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Henan province bans fireworks ahead of Spring Festival

By Qi Xin and Shi Baoyin in Zhengzhou | | Updated: 2017-01-16 16:37

Henan province in Central China said over the weekend that it would ban all fireworks and firecrackers, effective Saturday.

A notice released by the province's environmental protection authority said the ban aims to cope with the "adverse effect of severe air pollution in winter".

Local governments at lower levels have been urged to release regulations banning fireworks and firecrackers and establish accountability mechanisms to make sure the ban is strictly implemented.

The notice did not say whether the ban was temporary or permanent.

Chen Runer, governor of Henan, said that the government would focus on the prevention and control of environmental pollution this year and make sure that concentrations of particle pollution decrease steadily.

The number of days with good air quality is expected to be more than 200 in 2017, according to the provincial government work report.

Tao Ye, director of the provincial environmental protection department's air pollution prevention and control section, said that when fireworks are set off, a large amount of soot is released and PM 2.5 (airborne particles smaller than 2.5 micros in diameter that are hazardous to health) levels can reach 500 micrograms per cubic meter instantly.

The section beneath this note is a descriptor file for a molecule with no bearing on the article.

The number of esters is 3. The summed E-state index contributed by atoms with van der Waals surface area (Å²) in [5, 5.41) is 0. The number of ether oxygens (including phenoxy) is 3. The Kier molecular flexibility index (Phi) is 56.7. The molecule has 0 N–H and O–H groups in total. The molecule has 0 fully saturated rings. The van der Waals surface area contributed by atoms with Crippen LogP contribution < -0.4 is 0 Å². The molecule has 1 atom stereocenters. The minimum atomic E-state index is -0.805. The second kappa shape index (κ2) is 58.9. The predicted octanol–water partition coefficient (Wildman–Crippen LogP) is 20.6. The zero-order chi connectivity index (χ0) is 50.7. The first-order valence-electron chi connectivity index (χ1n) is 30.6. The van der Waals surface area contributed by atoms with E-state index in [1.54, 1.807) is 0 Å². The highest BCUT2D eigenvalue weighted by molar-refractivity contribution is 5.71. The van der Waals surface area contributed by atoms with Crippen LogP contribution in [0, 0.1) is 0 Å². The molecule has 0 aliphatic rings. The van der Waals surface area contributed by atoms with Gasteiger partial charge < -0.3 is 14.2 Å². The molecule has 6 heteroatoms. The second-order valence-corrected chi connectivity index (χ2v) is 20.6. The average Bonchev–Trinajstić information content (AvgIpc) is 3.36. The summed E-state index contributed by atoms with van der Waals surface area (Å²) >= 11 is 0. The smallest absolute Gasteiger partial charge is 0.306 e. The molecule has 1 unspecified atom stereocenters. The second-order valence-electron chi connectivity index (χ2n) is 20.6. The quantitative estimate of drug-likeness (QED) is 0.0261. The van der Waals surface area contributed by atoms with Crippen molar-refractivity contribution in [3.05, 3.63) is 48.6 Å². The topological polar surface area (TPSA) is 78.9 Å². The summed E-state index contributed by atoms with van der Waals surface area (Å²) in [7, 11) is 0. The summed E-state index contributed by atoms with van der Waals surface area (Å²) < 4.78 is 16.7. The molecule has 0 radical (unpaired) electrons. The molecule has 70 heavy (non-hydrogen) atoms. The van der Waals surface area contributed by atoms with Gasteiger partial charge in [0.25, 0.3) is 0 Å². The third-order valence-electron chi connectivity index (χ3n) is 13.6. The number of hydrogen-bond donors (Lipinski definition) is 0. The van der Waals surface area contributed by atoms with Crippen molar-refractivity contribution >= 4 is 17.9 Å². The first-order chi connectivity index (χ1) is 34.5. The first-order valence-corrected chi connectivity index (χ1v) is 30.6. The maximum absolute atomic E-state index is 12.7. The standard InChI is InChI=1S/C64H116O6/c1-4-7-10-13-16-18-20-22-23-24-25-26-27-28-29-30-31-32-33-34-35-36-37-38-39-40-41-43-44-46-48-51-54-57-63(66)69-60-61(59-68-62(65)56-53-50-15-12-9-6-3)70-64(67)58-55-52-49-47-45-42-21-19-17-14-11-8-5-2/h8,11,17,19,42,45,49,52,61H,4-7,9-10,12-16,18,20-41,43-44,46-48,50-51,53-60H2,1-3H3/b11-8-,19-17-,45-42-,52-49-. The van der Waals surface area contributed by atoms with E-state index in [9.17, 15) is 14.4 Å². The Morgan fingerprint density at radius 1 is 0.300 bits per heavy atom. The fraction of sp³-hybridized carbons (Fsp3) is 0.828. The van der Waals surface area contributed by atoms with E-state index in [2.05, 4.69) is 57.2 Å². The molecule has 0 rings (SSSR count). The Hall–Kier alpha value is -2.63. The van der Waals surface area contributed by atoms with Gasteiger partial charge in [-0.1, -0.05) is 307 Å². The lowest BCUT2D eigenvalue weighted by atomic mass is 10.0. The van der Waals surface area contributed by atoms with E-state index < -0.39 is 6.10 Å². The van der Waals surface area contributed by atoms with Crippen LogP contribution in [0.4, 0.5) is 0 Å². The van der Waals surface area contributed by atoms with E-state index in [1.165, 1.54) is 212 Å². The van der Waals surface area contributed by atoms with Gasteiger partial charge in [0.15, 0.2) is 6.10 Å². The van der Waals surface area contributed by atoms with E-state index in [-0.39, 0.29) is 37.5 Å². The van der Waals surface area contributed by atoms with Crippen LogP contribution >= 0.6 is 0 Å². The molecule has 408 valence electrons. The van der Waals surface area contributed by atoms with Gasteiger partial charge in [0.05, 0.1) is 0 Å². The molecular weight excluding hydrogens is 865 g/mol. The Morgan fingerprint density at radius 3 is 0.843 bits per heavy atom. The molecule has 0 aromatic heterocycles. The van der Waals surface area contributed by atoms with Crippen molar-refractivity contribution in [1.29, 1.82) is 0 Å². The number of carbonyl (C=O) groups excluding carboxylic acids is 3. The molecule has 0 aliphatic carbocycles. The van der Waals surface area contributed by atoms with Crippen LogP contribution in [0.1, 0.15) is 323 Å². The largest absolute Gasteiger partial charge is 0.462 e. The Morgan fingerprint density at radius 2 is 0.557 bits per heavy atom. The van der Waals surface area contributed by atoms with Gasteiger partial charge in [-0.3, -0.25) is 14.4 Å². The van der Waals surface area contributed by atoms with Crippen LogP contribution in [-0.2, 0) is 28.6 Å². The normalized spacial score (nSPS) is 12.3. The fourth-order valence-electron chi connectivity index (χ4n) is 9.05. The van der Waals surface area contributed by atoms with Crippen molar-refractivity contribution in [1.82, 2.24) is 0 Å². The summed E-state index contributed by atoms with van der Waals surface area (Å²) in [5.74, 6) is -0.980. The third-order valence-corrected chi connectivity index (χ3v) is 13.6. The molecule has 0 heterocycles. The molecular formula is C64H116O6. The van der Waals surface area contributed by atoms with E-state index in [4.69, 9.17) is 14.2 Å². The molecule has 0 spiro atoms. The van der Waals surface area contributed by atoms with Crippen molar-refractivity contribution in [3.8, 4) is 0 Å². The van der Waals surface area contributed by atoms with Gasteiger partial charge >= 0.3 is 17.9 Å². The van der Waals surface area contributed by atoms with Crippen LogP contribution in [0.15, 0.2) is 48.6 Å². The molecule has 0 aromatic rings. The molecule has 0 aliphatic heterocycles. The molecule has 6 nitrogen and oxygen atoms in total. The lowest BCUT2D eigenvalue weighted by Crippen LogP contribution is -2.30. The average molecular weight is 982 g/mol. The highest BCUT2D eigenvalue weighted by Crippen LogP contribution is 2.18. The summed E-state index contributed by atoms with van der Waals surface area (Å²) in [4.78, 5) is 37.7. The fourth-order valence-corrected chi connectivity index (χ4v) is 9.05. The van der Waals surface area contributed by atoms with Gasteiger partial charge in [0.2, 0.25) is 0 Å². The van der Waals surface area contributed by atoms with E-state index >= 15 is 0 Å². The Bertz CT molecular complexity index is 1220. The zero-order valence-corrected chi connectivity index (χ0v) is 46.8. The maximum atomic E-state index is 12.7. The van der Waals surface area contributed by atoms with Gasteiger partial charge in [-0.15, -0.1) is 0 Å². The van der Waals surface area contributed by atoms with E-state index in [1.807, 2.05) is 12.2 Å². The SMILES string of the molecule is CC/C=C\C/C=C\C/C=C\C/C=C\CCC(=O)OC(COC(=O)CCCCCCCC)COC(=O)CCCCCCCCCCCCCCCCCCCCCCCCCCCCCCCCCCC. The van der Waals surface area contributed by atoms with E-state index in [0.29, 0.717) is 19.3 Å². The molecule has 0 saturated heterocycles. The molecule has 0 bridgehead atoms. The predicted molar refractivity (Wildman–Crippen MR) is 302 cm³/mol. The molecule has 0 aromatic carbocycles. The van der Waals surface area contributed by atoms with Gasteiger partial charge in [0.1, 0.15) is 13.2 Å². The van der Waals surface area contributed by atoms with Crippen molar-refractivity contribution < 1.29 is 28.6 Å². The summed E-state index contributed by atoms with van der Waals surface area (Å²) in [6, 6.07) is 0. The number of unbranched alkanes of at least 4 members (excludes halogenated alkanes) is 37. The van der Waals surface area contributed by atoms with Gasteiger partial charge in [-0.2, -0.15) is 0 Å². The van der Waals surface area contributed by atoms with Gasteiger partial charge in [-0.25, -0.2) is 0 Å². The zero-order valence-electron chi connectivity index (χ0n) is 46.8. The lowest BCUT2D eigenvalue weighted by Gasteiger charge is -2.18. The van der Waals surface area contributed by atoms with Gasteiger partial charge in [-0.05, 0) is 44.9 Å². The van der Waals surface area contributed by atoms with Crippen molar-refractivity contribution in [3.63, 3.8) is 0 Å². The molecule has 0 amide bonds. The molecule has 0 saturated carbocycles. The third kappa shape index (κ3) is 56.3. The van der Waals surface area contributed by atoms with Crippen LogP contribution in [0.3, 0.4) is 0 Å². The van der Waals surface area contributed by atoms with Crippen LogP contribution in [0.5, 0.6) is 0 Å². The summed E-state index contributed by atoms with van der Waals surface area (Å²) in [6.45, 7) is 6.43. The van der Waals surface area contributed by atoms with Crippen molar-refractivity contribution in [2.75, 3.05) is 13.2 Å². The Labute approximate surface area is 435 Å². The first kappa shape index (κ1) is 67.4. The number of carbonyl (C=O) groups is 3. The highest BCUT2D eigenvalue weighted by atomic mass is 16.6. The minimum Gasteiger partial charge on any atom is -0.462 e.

A ban on fireworks in Henan's cities was first put forward in 2015, according to Yang Jing, a member of the Henan Provincial Committee of the Chinese People's Political Consultative Conference.

He said that although industrial pollution and car exhaust emissions are among the main causes of smog, banning fireworks will increase environmental awareness.

"More and more people wear a mask outside on hazy days, including me. Protecting the air is the responsibility of all people," Yang said.

Zhang Chaoxiang, another member of the CPPCC Henan committee, said he was born in a village where setting off fireworks was an important part of Lunar New Year celebrations.

"The Spring Festival atmosphere is closely connected with the memory of setting off fireworks," he said.

"We still have a long way to go to deal with the causes of smog."

Wang Xin, 36, a villager in Wangzhai township in Ruzhou, Henan province, said Spring Festival would not be the same without fireworks, but the ban would be worth it if it resulted in clearer skies.

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